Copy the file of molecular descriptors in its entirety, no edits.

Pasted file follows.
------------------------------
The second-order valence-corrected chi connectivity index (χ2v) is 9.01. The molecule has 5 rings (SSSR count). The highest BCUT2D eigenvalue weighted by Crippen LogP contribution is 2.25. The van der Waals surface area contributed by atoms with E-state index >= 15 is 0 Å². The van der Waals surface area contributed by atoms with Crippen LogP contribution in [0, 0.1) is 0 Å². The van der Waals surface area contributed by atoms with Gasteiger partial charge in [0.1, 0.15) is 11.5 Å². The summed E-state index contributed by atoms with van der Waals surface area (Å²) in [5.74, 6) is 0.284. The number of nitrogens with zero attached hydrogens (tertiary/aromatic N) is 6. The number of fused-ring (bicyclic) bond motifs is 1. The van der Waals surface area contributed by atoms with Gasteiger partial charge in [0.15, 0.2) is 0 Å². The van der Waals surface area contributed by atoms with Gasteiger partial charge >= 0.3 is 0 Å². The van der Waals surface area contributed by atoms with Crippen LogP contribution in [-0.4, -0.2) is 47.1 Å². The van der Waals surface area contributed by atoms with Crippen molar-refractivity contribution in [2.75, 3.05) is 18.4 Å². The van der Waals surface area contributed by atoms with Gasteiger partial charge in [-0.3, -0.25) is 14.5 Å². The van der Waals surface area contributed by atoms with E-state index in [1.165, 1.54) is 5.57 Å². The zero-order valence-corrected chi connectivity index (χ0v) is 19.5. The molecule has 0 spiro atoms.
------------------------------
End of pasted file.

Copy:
The second-order valence-corrected chi connectivity index (χ2v) is 9.01. The molecule has 5 rings (SSSR count). The highest BCUT2D eigenvalue weighted by Crippen LogP contribution is 2.25. The van der Waals surface area contributed by atoms with E-state index >= 15 is 0 Å². The van der Waals surface area contributed by atoms with Crippen LogP contribution in [0, 0.1) is 0 Å². The van der Waals surface area contributed by atoms with Gasteiger partial charge in [0.1, 0.15) is 11.5 Å². The summed E-state index contributed by atoms with van der Waals surface area (Å²) in [5.74, 6) is 0.284. The number of nitrogens with zero attached hydrogens (tertiary/aromatic N) is 6. The number of fused-ring (bicyclic) bond motifs is 1. The van der Waals surface area contributed by atoms with Gasteiger partial charge in [0.15, 0.2) is 0 Å². The van der Waals surface area contributed by atoms with Gasteiger partial charge >= 0.3 is 0 Å². The van der Waals surface area contributed by atoms with Crippen LogP contribution in [-0.4, -0.2) is 47.1 Å². The van der Waals surface area contributed by atoms with Crippen molar-refractivity contribution in [2.75, 3.05) is 18.4 Å². The van der Waals surface area contributed by atoms with Gasteiger partial charge in [-0.3, -0.25) is 14.5 Å². The van der Waals surface area contributed by atoms with E-state index in [1.165, 1.54) is 5.57 Å². The zero-order valence-corrected chi connectivity index (χ0v) is 19.5. The molecule has 0 spiro atoms.